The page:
How to: Set up one-click feed subscription in Firefox 2.0

Walt Crawford noted in a comment at davidrothman.net:

When I upgraded to FF2, it struck me as trivial to configure it so that a click on the new location-bar orange goodie brings up the Bloglines subscription page.

I felt the same way, but Walt and I are both fairly computer-savvy. Many users (and libraryfolk) don’t have this advantage. Hope Leman wrote:

I use both browsers but don’t know how to use the RSS features and need help. And I am deeply into RSS–imagine how puzzled are the millions of people who don’t know diddly about RSS.

Hope’s not alone, either. Over on Randy Morin’s RSS Blog, a commenter calling himself “Bull” writes:

What a pity that IE7 and FF2.0 developpers do not explain how to make RSS readers compatible with one click subscriptions. I am still looking for any documentation on this topic…

So this post will try to address some of these concerns.

How to configure one-click feed subscription in Firefox 2.0

In Firefox, click on the Tools menu, then Options

In the Options window, click on Feeds, select the radio button for Subscribe to the feed using:, select BlogLines, Google Reader, or My Yahoo (I chose BlogLines), and click the OK button.

How to USE the one-click feed subscription

As an example, we’ll visit the Librarian in Black. Notice that in the address bar next her site’s URL is the square, orange Feed icon.

All we have to do is click this icon, and I’m at a BlogLines subscription page for the feed at Librarian in Black.

Easy and convenient. :)

How to add support for another web-based aggregator in FireFox 2.0

Bull’s concern was on how to make aggregators compliant with one-click subscription. It seems that a Firefox extension might need to be built for each in order to make this work properly:

This can also be done programmatically by an extension, which is done by setting the value of the browser.feeds.handlers.application option to the pathname of the application to use for reading feeds.

Got that? Great.

Much more here on how to add support for an aggregator in Firefox 2.0.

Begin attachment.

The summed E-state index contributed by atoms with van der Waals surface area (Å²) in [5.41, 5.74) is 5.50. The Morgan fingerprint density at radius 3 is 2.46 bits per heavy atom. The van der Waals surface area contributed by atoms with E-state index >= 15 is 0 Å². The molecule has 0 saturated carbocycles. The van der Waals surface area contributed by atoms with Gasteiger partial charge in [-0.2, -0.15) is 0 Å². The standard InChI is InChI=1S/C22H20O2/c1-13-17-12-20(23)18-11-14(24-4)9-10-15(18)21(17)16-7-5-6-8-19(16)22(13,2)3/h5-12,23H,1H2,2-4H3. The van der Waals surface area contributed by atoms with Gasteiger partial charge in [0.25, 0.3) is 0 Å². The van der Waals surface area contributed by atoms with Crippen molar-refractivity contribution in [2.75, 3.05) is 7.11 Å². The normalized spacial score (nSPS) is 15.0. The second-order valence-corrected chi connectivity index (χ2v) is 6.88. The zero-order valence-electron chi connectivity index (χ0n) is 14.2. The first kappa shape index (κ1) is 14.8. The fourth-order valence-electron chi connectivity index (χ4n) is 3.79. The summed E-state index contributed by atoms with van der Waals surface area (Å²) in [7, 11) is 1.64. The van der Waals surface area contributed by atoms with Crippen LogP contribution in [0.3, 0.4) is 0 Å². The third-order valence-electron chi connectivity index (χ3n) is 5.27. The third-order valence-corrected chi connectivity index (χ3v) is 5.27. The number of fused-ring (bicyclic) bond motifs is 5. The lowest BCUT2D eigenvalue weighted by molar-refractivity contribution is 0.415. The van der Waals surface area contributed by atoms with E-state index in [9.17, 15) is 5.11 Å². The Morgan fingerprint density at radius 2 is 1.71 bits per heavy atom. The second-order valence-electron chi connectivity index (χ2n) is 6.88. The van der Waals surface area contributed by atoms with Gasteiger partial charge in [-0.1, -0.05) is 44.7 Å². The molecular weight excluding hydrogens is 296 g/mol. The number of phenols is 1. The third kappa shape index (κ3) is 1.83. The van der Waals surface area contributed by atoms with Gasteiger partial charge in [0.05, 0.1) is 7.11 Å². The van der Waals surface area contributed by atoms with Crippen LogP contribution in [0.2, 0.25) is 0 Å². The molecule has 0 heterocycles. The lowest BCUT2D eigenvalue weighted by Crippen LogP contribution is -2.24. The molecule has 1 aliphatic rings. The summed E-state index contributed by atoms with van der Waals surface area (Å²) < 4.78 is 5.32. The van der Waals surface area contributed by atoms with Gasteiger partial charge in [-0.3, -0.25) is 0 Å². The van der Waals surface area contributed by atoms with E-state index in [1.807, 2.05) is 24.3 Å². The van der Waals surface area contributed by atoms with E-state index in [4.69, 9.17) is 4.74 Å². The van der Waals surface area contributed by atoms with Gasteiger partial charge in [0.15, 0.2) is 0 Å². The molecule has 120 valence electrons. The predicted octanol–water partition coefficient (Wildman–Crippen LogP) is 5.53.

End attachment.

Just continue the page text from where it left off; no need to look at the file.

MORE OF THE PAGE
So it looks like providers (or savvy users) of online feed services need to build and offer extensions for Firefox. Here’s hoping they all do it soon.

On behalf of Hope Leman, a huge fan of R-mail, a note to Randy Morin: You gotta’ build a Firefox extension that users can quickly and easily install to make these changes to make one-click subscription via R-mail a convenient reality. It would make Hope’s day. Please?

4 thoughts on “How to: Set up one-click feed subscription in Firefox 2.0

  1. Good explanation. I don’t consider myself particularly Firefox-savvy, but I do know that Tools/Options is usually a good place to do anything interesting…on many applications. Somehow, I remember it as being even easier than that, but maybe not.

    On the other hand, your Tools menu is longer than the average bear’s, if the average bear isn’t particularly FF-savvy: Mine, for example, only has eight choices, with Options… at the bottom.

  2. Hi Walt!

    It is true that my tools menu is a bit on the long side. I love Firefox, and have a great time playing with new extensions.

    Perhaps in a future post I’ll join the hundreds of bloggers who have posted their “Essential Firefox Extensions” list. :)

    Of course, I can’t use Firefox at MPOW (forbidden by the IS department), so I’m trying to work out how to make IE7 do some of the tricks at work that Firefox does for me at home. (This assumes that MPOW will eventually adopt IE7. I know we’re going to be blocking its install as of 11/1/2006.)

    Stay tuned. I’ll post a “how-to” on “one-click” subscriptions in IE7 to BlogLines later today.

    Always great to hear from you, Walt.

    Best,

    -David

  3. I’ve just done a short post linking to this one as a first-rate visual instruction.

    OK, the MPOW bit is strange but not surprising. MPOW, on the other hand, advises us to use FF, especially if we have admin privileges on our computers, and also blocks the IE7 install (for good reasons: It breaks some key applications).

    (My post refers to you as “the library David Rothman.” Hope you don’t mind.)

  4. Gosh- thanks, Walt! I’m delighted you thought it was worth posting about!

    I dunno’ about “library David Rothman,” though. I don’t really mind, but the e-book/teleread David Rothman is pretty well-known among libraryfolk.

    I’ve actually been toying with the idea of a “David Rothman disambiguation page” for this reason. :)